The shootout concludes; Walt becomes Heisenberg; and Holly breaks hearts.

Both "Ozymandias," the Percy Shelley poem, and "Ozymandias," the Breaking Bad episode, are about recognition. In the poem, Shelley's words guide your eye across three distinct sights: the legs of a statue, dismembered from the rest of the body; the statue's frozen face, half buried in the sand; and the inscription on the pedestal. It reads: "My name is Ozymandias, king of kings:/Look on my works, ye Mighty, and despair!" Shelley makes you see the destruction of a fallen empire in the broken statue of its king. "Ozymandias" writer Moira Walley-Beckett and director Rian Johnson make you see the destruction of a meth empire in the haggard face of its Heisenberg.

The episode opens on a flashback to Walt and Jesse's first cook. Jesse's still a goof, swordfighting with the air. Walt still has hair and mustache. He calls Skyler and lies to her about where he is. Because this is a prelapsarian White family interaction, she's cheery and willing to believe her husband. Really, she doesn't care where Walt is. In the glow of her pregnancy, she just wants to talk to Walt about baby names. Why not Holly? It's her new favorite, she says. Walt likes the sound of it. The "sands stretch far away" as Johnson fades Walt, Jesse, and the RV from the shot. The landscape is unchanging, is unfeeling.

Then we fall back into the firefight. A bloody wedding ring becomes shorthand for Hank's been tagged, shot in the leg. Walter tries to negotiate with Jack for Hank's life, promising the whole of his fortune—$80 million—to the crew if they'll only spare his brother-in-law. Because he's family. In what makes for a touching last line, Hank tells Walt, "You're the smartest guy I ever met, and you're too stupid to see he made up his mind ten minutes ago." Walt is failing to recognize the reality of the situation. He's failing, as Hank says, to see. And then Jack shoots Hank to death.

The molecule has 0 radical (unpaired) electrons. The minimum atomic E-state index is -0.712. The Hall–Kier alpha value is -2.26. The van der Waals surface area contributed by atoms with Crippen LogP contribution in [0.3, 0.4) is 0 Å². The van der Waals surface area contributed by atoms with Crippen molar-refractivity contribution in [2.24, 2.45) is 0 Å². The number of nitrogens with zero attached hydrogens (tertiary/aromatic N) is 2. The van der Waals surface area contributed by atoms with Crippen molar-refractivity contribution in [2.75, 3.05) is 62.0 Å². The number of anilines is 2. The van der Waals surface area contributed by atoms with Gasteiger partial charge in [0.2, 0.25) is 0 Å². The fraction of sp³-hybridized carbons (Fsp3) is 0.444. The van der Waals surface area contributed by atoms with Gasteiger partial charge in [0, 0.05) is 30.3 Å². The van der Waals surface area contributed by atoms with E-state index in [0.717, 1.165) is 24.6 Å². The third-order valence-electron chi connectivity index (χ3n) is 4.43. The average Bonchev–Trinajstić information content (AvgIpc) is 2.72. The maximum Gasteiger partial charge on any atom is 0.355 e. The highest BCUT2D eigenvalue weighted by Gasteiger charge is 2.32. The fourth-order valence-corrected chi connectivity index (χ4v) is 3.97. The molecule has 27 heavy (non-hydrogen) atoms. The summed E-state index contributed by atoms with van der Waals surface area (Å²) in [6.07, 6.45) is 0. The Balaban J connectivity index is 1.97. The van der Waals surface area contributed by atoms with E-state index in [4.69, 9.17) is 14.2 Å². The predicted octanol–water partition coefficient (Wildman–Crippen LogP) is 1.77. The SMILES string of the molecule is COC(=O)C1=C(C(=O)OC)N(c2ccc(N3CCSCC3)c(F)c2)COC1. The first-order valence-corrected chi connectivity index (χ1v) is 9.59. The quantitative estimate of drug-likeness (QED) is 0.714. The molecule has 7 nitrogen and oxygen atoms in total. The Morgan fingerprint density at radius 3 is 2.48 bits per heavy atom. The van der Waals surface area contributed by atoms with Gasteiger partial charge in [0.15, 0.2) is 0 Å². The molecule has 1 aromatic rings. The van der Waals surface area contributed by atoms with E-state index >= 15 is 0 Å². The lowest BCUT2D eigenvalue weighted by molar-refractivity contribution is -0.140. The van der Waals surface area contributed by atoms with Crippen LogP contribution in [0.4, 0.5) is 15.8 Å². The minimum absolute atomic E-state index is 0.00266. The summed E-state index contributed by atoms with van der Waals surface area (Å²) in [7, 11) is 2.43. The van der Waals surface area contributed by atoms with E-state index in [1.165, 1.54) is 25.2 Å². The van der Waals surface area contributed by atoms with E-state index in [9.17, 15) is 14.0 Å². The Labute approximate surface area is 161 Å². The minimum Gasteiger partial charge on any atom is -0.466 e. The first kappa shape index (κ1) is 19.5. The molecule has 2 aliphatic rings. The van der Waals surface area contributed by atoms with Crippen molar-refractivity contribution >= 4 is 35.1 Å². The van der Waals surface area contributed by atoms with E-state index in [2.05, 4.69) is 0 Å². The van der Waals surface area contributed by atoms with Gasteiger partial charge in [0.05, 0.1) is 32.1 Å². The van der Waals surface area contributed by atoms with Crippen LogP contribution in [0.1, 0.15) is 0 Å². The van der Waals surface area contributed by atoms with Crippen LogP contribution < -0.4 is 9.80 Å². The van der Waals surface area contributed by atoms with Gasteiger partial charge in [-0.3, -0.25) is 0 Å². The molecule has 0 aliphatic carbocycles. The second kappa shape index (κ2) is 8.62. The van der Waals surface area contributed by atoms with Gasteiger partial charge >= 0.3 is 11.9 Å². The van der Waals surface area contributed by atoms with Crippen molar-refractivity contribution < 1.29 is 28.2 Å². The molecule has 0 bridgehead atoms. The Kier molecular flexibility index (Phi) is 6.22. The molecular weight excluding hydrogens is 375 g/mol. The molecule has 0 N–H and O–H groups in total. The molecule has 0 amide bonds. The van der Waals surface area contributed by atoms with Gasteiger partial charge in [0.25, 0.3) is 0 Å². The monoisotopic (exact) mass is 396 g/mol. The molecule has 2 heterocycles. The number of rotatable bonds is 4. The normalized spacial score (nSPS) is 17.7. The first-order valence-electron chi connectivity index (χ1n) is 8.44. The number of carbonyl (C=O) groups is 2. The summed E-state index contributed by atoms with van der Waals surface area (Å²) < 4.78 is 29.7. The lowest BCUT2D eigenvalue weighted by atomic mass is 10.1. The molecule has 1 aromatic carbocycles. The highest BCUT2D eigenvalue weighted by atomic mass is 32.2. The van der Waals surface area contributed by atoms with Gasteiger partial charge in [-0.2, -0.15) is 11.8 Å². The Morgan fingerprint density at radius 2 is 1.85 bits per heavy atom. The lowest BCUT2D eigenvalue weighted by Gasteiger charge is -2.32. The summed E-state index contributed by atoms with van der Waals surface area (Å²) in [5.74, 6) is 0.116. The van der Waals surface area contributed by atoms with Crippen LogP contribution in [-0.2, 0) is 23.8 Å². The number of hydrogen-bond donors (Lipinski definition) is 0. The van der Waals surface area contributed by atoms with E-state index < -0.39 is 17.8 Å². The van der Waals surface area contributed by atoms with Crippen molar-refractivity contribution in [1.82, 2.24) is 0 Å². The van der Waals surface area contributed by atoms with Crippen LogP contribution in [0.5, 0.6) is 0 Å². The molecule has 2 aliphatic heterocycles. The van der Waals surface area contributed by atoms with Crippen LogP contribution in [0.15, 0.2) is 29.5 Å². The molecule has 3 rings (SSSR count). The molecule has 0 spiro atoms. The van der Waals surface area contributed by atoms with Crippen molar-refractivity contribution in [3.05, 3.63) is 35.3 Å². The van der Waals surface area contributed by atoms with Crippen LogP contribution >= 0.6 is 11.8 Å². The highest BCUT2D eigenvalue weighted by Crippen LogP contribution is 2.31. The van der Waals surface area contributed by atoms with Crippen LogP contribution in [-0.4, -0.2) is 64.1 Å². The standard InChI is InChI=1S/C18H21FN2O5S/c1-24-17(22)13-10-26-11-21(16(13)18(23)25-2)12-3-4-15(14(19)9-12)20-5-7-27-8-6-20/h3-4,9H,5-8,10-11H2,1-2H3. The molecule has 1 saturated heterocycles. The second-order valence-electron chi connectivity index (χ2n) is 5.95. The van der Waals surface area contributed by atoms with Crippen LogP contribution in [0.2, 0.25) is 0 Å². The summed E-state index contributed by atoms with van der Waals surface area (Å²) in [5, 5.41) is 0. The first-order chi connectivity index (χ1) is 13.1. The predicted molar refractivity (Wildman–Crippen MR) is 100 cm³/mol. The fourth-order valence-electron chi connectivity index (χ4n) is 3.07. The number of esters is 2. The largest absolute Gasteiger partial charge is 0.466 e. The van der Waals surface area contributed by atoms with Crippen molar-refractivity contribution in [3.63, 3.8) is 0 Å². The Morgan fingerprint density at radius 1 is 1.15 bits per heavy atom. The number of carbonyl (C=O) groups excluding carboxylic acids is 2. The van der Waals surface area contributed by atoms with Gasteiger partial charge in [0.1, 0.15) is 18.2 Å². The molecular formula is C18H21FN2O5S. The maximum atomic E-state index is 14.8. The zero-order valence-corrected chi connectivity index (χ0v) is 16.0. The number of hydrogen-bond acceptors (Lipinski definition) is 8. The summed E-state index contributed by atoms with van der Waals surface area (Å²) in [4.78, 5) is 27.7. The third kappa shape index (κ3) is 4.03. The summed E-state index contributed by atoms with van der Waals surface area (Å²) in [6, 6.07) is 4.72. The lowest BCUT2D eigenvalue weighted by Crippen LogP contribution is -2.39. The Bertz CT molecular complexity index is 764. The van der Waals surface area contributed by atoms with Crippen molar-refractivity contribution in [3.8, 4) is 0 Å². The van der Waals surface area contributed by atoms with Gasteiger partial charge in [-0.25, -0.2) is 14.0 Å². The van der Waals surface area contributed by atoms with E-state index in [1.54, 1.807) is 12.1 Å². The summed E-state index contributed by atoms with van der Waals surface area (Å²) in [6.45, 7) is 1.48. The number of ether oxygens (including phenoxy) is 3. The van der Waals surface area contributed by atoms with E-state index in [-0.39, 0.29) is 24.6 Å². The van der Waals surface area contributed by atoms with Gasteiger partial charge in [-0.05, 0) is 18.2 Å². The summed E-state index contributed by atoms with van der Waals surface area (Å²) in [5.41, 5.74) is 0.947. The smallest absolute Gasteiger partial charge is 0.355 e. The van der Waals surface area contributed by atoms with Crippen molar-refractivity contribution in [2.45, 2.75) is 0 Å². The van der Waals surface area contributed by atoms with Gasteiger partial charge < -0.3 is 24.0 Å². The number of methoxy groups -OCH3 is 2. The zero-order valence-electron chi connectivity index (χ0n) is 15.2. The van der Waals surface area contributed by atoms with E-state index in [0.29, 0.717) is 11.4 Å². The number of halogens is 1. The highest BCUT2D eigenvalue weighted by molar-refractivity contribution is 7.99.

Episode director Rian Johnson (who also directed "Fly") holds Walt's pained face in a tight close-up. Brilliant and painful, the shot quotes Shelley's sonnet: "Half sunk, a shattered visage lies." There's no mistaking the black hole of Walt's mouth and his pinched eyes for anything other than shattered. The man who wanted to have it all—to be a capable family man and a ruthless criminal genius—has the blood of his family on his hands.


More than a visual rendering of Shelley's poem, the shot is a match for the moment in "Hermanos" (Season 4, Episode 8) when Gus's business partner and lover Max is killed. There's nothing like the death of family to bring a mastermind low. But, in the case of "Hermanos," this is the beginning of Gus's rise to power. I don't think this is the beginning of anything other than the end for Walt.

Jack and the neo-Nazis dig up Walt's money, and that pit becomes a grave site for the bodies of Hank and Gomie (peace to Steven Gomez, killed off camera). They tell Walt they'll leave a barrel, as "greed is unattractive." What is it about these white supremacists and their sage wisdom? Can we get a collection of their aphorisms for bed-side reading?

Vengeful over the loss of Hank, Walt brings up Jesse—Jack's crew hasn't dealt with him. Or they would've if only the could find him. Walt points him out and the crew drags him from under the car, where he'd been hiding. Todd, the Weirdly Benevolent, buys Jesse some more time on this earth. They'll keep him around to see what he's told the DEA. Sounds like a plan to Jack.

Angry that he hasn't been able to satisfy his bloodlust, Walt tells Jesse that he watched Jane die. Like Gus visiting Hector in the retirement home, psychological torment will have to do with death off the table.

This grim business in the desert concludes with one last fade. Each moment gives the desert the detached characteristics of a god. It watches. We watch. We watch the scene of the cook fade. We watch the trucks and shell casings from the shootout fade. We see Walt alone, a monument to the destruction. We look upon his handiwork and despair.

Then, jokes. A stray bullet punctured the gas tank of his car, leaving Walt to walk through the desert, rolling his barrel of money. AND HE ROLLS IT RIGHT PAST THE PANTS HE LOST IN THE FIRST EPISODE.